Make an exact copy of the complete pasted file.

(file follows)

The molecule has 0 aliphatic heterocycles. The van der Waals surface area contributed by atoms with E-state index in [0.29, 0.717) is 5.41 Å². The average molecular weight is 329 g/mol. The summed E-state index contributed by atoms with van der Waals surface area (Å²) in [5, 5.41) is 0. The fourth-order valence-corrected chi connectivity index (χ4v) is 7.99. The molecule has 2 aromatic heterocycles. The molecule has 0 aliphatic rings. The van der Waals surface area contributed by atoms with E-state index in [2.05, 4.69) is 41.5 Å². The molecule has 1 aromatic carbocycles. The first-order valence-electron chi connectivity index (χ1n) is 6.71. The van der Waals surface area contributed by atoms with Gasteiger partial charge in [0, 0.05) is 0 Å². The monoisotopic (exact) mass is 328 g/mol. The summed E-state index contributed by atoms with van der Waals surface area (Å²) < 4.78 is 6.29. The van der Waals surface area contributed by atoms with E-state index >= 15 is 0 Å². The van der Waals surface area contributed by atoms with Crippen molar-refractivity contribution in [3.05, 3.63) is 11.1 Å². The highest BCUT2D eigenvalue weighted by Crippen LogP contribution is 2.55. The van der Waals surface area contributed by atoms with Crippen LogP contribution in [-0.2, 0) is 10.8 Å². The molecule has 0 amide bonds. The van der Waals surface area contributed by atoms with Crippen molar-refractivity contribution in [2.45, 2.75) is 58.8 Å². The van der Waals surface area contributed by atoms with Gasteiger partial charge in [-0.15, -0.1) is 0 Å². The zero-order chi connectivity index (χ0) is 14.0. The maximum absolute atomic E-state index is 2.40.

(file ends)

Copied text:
The molecule has 0 aliphatic heterocycles. The van der Waals surface area contributed by atoms with E-state index in [0.29, 0.717) is 5.41 Å². The average molecular weight is 329 g/mol. The summed E-state index contributed by atoms with van der Waals surface area (Å²) in [5, 5.41) is 0. The fourth-order valence-corrected chi connectivity index (χ4v) is 7.99. The molecule has 2 aromatic heterocycles. The molecule has 0 aliphatic rings. The van der Waals surface area contributed by atoms with E-state index in [2.05, 4.69) is 41.5 Å². The molecule has 1 aromatic carbocycles. The first-order valence-electron chi connectivity index (χ1n) is 6.71. The van der Waals surface area contributed by atoms with Gasteiger partial charge in [0, 0.05) is 0 Å². The monoisotopic (exact) mass is 328 g/mol. The summed E-state index contributed by atoms with van der Waals surface area (Å²) < 4.78 is 6.29. The van der Waals surface area contributed by atoms with E-state index >= 15 is 0 Å². The van der Waals surface area contributed by atoms with Crippen molar-refractivity contribution in [3.05, 3.63) is 11.1 Å². The highest BCUT2D eigenvalue weighted by Crippen LogP contribution is 2.55. The van der Waals surface area contributed by atoms with Crippen LogP contribution in [-0.2, 0) is 10.8 Å². The molecule has 0 amide bonds. The van der Waals surface area contributed by atoms with Crippen molar-refractivity contribution in [2.45, 2.75) is 58.8 Å². The van der Waals surface area contributed by atoms with Gasteiger partial charge in [-0.15, -0.1) is 0 Å². The zero-order chi connectivity index (χ0) is 14.0. The maximum absolute atomic E-state index is 2.40.